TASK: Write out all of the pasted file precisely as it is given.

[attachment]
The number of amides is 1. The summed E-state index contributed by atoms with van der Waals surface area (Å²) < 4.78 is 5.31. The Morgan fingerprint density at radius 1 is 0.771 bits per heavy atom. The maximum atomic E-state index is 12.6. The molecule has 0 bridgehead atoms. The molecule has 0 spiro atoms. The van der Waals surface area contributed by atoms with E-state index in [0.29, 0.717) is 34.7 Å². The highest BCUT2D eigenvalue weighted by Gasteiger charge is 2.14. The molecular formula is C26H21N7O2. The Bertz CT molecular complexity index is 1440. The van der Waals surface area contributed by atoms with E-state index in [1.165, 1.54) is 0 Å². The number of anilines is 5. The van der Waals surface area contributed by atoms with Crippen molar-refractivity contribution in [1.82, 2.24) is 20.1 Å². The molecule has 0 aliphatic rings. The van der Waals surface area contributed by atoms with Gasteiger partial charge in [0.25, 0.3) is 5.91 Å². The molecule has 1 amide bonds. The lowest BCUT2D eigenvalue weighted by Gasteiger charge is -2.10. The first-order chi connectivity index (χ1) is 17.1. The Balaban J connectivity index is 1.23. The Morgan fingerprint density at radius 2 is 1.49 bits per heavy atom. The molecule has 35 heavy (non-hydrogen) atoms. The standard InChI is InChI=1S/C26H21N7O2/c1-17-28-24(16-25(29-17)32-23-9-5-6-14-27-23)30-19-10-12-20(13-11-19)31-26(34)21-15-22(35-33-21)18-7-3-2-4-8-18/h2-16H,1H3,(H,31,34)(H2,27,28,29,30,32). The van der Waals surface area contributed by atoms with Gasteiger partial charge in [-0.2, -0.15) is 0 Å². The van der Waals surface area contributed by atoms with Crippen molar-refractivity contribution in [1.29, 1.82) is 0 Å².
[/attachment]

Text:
The number of amides is 1. The summed E-state index contributed by atoms with van der Waals surface area (Å²) < 4.78 is 5.31. The Morgan fingerprint density at radius 1 is 0.771 bits per heavy atom. The maximum atomic E-state index is 12.6. The molecule has 0 bridgehead atoms. The molecule has 0 spiro atoms. The van der Waals surface area contributed by atoms with E-state index in [0.29, 0.717) is 34.7 Å². The highest BCUT2D eigenvalue weighted by Gasteiger charge is 2.14. The molecular formula is C26H21N7O2. The Bertz CT molecular complexity index is 1440. The van der Waals surface area contributed by atoms with E-state index in [1.165, 1.54) is 0 Å². The number of anilines is 5. The van der Waals surface area contributed by atoms with Crippen molar-refractivity contribution in [1.82, 2.24) is 20.1 Å². The molecule has 0 aliphatic rings. The van der Waals surface area contributed by atoms with Gasteiger partial charge in [0.25, 0.3) is 5.91 Å². The molecule has 1 amide bonds. The lowest BCUT2D eigenvalue weighted by Gasteiger charge is -2.10. The first-order chi connectivity index (χ1) is 17.1. The Balaban J connectivity index is 1.23. The Morgan fingerprint density at radius 2 is 1.49 bits per heavy atom. The molecule has 35 heavy (non-hydrogen) atoms. The standard InChI is InChI=1S/C26H21N7O2/c1-17-28-24(16-25(29-17)32-23-9-5-6-14-27-23)30-19-10-12-20(13-11-19)31-26(34)21-15-22(35-33-21)18-7-3-2-4-8-18/h2-16H,1H3,(H,31,34)(H2,27,28,29,30,32). The van der Waals surface area contributed by atoms with Gasteiger partial charge in [-0.2, -0.15) is 0 Å². The van der Waals surface area contributed by atoms with Crippen molar-refractivity contribution in [1.29, 1.82) is 0 Å².